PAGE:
MARKET WATCH February 6, 2019

Aston DB5 prices jump 007%


Despite a cautious market, the ‘James Bond’ Aston has grown by 7.7% since our last update. Yes, I know, 7.7 rounds up to 8%, but that would have ruined my headline. It’s significant because the DB5 comes belongs to a sector of the market that has faced reduced interest in recent months as the cars boosted by the investor boom flattened out and started to slide backwards. These are the £500k-£1.5m cars that crop up in most high-end auctions and are regularly offered by the trade, despite relatively low production numbers of 1000-2000. Thins Ferrari Daytonas, Mercedes 300SL Gullwings or Roadsters and Daytonas, Lamborghini Miuras and the like.

Of course, even when they stop looking like short-term investments, they remain highly appealing and iconic classics to enjoy driving or just looking at. So the latest movement takes rough DB5s to £285k, good ones to £375k and the best to £550-700k. For anyone playing a waiting game in the hope of a pre-boom bargain, it underlines the difficulty in predicting when the bottom of a market will come. But just because DB5 prices are perking up right now, doesn’t mean that the trend will continue. For 16 pages of market insight and buying advice, you can buy the latest issue here.

Fiesta RS Turbo plays catch up

Ford Fiesta RS Turbo.jpg

Ford’s junior hot hatch is chasing prices of the hottest Escorts, after years of lagging behind. Our latest price guide movers update in the March issue reveals a 40% leap over last year’s prices, even nosing ahead of Escort RS Turbos. It illustrates how market forces don’t always pull and push in the same direction. The greater desirability of the higher profile Escort drove interest and values tot he extent that good cars were better looked after and bad cars enjoyed more restoration expenditure. The result has been a higher survival rate. Which means anyone experiencing a rush of nostalgia for a Fiesta RS Turbo has been in stiffer competition for the smaller number of surviving good cars.

Now those buyers will have to find £2k for a rough example and £5k for something tidy and usable. The best cars are now £11-14k. It’s this sector of the market that’s remained strong, even while investor cars have been wobbling. For 16 pages of market insight and buying advice, you can buy the latest issue here.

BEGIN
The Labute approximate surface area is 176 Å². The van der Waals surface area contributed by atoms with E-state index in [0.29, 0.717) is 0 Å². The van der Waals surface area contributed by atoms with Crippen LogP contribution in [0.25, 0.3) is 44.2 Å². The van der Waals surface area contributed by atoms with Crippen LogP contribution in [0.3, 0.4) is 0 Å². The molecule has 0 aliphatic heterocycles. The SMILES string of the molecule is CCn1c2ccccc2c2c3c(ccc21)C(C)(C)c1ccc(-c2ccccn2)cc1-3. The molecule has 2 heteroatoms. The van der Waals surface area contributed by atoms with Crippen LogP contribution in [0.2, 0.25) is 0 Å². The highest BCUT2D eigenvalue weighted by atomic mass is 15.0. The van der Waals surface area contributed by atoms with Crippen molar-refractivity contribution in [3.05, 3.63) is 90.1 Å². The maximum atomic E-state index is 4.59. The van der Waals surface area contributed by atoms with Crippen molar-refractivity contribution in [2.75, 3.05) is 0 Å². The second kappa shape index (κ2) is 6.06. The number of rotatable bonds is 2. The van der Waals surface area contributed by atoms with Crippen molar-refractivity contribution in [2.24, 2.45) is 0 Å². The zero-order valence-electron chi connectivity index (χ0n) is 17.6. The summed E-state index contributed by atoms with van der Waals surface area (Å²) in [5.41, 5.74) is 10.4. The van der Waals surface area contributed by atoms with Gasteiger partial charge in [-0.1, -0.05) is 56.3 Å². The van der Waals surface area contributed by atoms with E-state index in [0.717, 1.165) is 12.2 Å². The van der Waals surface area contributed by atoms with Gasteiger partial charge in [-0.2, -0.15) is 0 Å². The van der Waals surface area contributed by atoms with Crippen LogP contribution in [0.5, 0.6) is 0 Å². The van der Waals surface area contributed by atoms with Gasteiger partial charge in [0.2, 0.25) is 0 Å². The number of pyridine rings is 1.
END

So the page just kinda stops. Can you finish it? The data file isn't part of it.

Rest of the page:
We want this Porsche Targa


This low-mileage 1990 911 has comprehensive main dealer and specialist service history, backing up the attractively-low 44,576 miles on the odometer. Time was when the 964 generation, four-wheel drive and Targa would have each put buyers off a 911 compared to the previous G-series or subsequent 993 generation, but now these cars have a following of their own. And any air-cooled 911 with such low mileage, extensive service history and exceptional condition is desirable. Porsches are so usable and tough that long after rivals have been consigned to weekend plaything status because using them daily is too high-maintenance, the Stuttgart wonders are still racking up miles and anything with fewer than 100k miles on the odometer is considered low mileage.

This Porsche 911 is one of four cars for sale tested and evaluated in the current issue. For 16 pages of market insight and buying advice, you can buy the latest issue here.

Buy a Chevrolet Camaro?


Old US muscle cars used to be a cheap way of going fast and looking cool, on either side of the Atlantic, but despite vast build numbers compared to European alternatives, good examples demand proper money now.

Even in project condition, first-generation (1967-69) Chevrolet Camaros are £4-12k, with usable cars costing £20k. Really smart examples are more like £30k with the best around £50k, and that’s before you ad the premium for desirable RS and SS option packs, or the highly collectable COPO dealer option cars and 427ci big-block variants.

Improving an imperfect car can be easy and inexpensive thanks to good availability of parts, from interior trim kits to complete bodyshells. Because upgrades, from mild to wild have been part of American muscle car culture since they were new, finding a standard car could be your biggest challenge, aside from the need to target America for a good choice of cars for sale, especially while the pound is so weak against the dollar. Our detailed buying guide in the latest issue explains how to inspect a car properly and assess how much work and cost it needs to bring it up to your standards. You can buy the issue here.